In a commodity market where the price is set by traders, the lower yields of heritage varieties make little financial sense. But a new market is emerging through the artisan baking sector, where bakers are crying out for heritage flour. Kimberley Bell from Small Food Bakery in Nottingham began baking with YQ wheat a few years ago. “For me it’s part of a wider philosophy on food, and a belief in the importance of food sovereignty,” she explains. “I bake for people because I care…and the global grain economy and the way that farmers and farms have been commodified is so incongruous to that.”
She was also drawn to the flavour that these grains bring, but working with these flours requires adapting the way she bakes. “New flours bring new technical challenges, and we have to work in a way that is fluid and can adapt to the change in the technical properties of the flour. This means building flexibility into our processes at the bakery – not just the mixing of the dough, but the design of our products, the structure of our teams, the way we sell our products, our relationships to customers and, of course, most significantly, the way we act when buying our ingredients.”
Rebuilding the system
While the demand for the grain is increasing, the logistics of getting this grain to the customer remains a significant challenge. This was one of the key motivations behind the organising of the UK Grain Lab, an annual gathering that brings together not just farmers and bakers, but also millers, breeders, scientists and academics to learn from each other and create shorter and better supply chains.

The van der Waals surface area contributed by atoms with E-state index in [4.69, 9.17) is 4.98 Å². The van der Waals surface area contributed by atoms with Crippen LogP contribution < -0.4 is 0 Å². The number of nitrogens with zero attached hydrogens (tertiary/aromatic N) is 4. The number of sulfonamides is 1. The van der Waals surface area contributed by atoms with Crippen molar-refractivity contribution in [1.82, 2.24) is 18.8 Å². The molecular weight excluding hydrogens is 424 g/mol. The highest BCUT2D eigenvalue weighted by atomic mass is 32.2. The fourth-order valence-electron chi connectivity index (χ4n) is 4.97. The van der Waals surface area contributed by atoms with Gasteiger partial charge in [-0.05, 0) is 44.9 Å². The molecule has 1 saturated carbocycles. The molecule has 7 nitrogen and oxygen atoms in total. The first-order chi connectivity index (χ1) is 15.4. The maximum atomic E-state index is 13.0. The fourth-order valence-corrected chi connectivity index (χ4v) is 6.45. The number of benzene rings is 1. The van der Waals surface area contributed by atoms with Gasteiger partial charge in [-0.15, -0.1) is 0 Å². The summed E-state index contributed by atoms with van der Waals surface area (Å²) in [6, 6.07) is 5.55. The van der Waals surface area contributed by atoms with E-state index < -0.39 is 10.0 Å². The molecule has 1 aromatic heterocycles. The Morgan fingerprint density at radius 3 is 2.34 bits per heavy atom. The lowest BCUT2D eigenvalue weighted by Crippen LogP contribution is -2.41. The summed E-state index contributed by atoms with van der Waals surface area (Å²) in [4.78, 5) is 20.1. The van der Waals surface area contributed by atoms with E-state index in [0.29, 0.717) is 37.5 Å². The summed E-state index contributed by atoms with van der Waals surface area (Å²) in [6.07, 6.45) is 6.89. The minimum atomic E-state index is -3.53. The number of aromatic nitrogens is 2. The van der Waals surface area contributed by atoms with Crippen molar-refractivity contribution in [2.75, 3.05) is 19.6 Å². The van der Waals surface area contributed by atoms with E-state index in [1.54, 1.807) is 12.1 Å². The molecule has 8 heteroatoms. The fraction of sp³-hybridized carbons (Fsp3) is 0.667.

In addition to her work at Small Food Bakery, Kimberley has been at the heart of organising the event. “If you want to work with more interesting grains, you need to take part in building the infrastructure to make them available,” she points out. “The main challenge is that we are having to re-build a localised grain economy pretty much from scratch. Trying to work differently and deal direct with smaller farms and mills makes you realise how much knowledge, skill and small-scale equipment we have lost in just a couple of generations.” The milling of YQ and other local heritage grains is currently being carried out by a few remaining small mills around the country. “For change to happen, we need to see small, community owned regional mills being established to better facilitate the storage and processing required to get the grain from the farm to the bakery,” Kimberley explains.